“Whatever the merits of the psychological arguments, the piece simply has a mistaken premise, because it repeats the myth that the housing debate is about the HB ceiling/cap.”

    I’d agree with you, Sunder, that the debate isn’t just about the overriding ceiling. However a very senior Labour Party spokesman (Ed Milliband’s right hand man, Sadiq Khan) stated publicly yesterday on the Politics Show that even on the overriding ceiling issue the Labour Manifesto doesn’t mean what we all think it means.

    The key section can be found at 29’ 17” in on:
    http://www.bbc.co.uk/iplayer/episode/b00vp0qc/The_Politics_Show_London_31_10_2010/

    29’ 17” Sadiq Khan: “Would we have a cap of £400 for those receiving HB in 4 bedroom properties (who, it would mean would have to move out of inner cities – London, and other cities – and move to outer suburbs, with huge turmoil to those families) would we take away, the answer again is no.”

    It seems to me there are only limited possibilities:
    1. Labour would have had a cap, but it would have been (say) £425 per week.
    2. Labour seriously think that £21,000 to £25,000 pa is a rent that “other ordinary working families could afford.”
    3. Labour have a cunning plan which would “ensure that we do not subsidise people to live in the private sector” at rents which are excessive, but they are just not going to tell anyone.

    I’m not really sure that there are any other alternatives.

  • Norfolk Boy 1st Nov '10 - 11:42am

    Maybe the cod psychologists want to look into their desires to justify and reconcile their consciences with policies that a few months ago they would never have remotely contemplated and would have labelled as socially divisive or actually even wicked.

    Sunder Katwala is quite correct to put the focus on the totality of the reforms. I am a neutral George, although I did vote Lib Dem last time around (to keep out the Tories as Norman Lamb put it to me!) I find the policy on housing to be almost vindictive in its character.

    Perhaps a look at reducing tax relief on the pensions of the very rich might have been a more popular (and a morally fairer) way to raise funds. Or the ridiculously high rents charged in Kensington for the very modest properties some families are living in.

  • Norfolk Boy
    “Perhaps a look at reducing tax relief on the pensions of the very rich might have been a more popular (and a morally fairer) way to raise funds.”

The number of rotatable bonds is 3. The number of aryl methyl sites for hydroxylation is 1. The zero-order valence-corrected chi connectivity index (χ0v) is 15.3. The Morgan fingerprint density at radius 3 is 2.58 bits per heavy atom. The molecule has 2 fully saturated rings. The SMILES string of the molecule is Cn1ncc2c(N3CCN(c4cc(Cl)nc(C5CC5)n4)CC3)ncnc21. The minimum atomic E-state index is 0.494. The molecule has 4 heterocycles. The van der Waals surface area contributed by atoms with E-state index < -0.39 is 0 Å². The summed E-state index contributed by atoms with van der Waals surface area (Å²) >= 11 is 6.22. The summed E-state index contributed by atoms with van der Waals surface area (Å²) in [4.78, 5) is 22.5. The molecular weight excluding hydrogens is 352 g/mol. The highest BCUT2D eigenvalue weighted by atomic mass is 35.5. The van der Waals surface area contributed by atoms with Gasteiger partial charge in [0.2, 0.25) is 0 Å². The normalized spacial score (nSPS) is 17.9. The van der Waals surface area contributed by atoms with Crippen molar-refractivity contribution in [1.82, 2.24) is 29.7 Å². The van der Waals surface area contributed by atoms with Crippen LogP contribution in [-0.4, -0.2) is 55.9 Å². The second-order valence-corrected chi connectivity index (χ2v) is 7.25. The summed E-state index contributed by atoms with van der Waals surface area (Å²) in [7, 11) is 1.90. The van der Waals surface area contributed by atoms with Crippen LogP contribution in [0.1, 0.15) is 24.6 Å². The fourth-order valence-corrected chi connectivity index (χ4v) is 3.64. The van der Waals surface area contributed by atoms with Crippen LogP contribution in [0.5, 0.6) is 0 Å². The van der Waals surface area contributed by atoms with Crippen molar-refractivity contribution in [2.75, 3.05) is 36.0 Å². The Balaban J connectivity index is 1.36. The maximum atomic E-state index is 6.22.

Good suggestion – and the Coalition Government have done it!

    See e.g. London Eveving Standard 15.10.10:
    The tax breaks high earners get on pension savings are to be cut dramatically to save £4 billion a year, it has been announced.

    The amount people can save tax-free into a pension each year is being slashed from £255,000 to £50,000 from next April.

    http://www.thisislondon.co.uk/standard/article-23887731-pension-tax-relief-cut-to-save-cash.do

  • Anthony Aloysius St 1st Nov '10 - 12:01pm

    George:
    “Sunder makes some valid points, but I think he misses the main point of the piece.”

    No, I think he’s hit the nail on the head. The government would rather people discussed the cap and ignored the other changes.

    I can only echo his request for someone to explain the merits of the 10% reduction in housing benefit after a year on Jobseekers Allowance. I asked on another thread and was told that most people would expect that “after 12 months the claimant should have found a job or moved someplace cheaper.” Is that really the Lib Dem party line these days? If not, what is?

  • “Surely the least defensible proposal is to cut housing benefit (the very definition of a top down, one size fits all, personal circumstances ignored policy surely) for anyone on JSA for 12 months.”

    Absolutely, My opposition to this isn’t based on some psychological condition, it is based purely on the fact that it is just plain wrong and no justification can be given to persuade me (nor any other liberal I hope) otherwise.

    nige (ex LD)

  • Iain, the term we used when I was studying psychology a lot of years ago was “source credibility” – if someone (or even a political party, say) you don’t trust says something, it is much more likely we will dismiss it – and the reverse is the case if we do trust them. In tribal political parties, of course, there is always “presentation” and “spin”, by which is often meant an attempt to distinguish little tiny fine points, as against major policy. “We would do it like this” rather than like (the hated party B solution) that!

  • Anthony Aloysius St
    “No, I think he’s hit the nail on the head. The government would rather people discussed the cap and ignored the other changes.”

    But it isn’t just the Government, is it?

    How else do you explain that when Ed Milliband’s right hand man, Sadiq Khan), spoke on the subject to the Politics Show it was one of the only two aspects he spoke about?

    On the cap issue, would you concede that the Coalition Government is introducing a policy which the Labour Manifesto itself proposed?

  • In May 2010, the Labour Party pledged to cap Housing Benefit. In their manifesto [pdf], they argued that the State shouldn’t be subsidising people to live in private rented properties that “ordinary working families” couldn’t afford.

    Where does the word cap appear as i cant see it ,stop trying to put the blame on Labour ,the Lib Dems have become Tories in stealth ,we will see how people judge you at next Mays election .
    andy edinburgh

  • Sunder Katwala 1st Nov '10 - 12:55pm

    George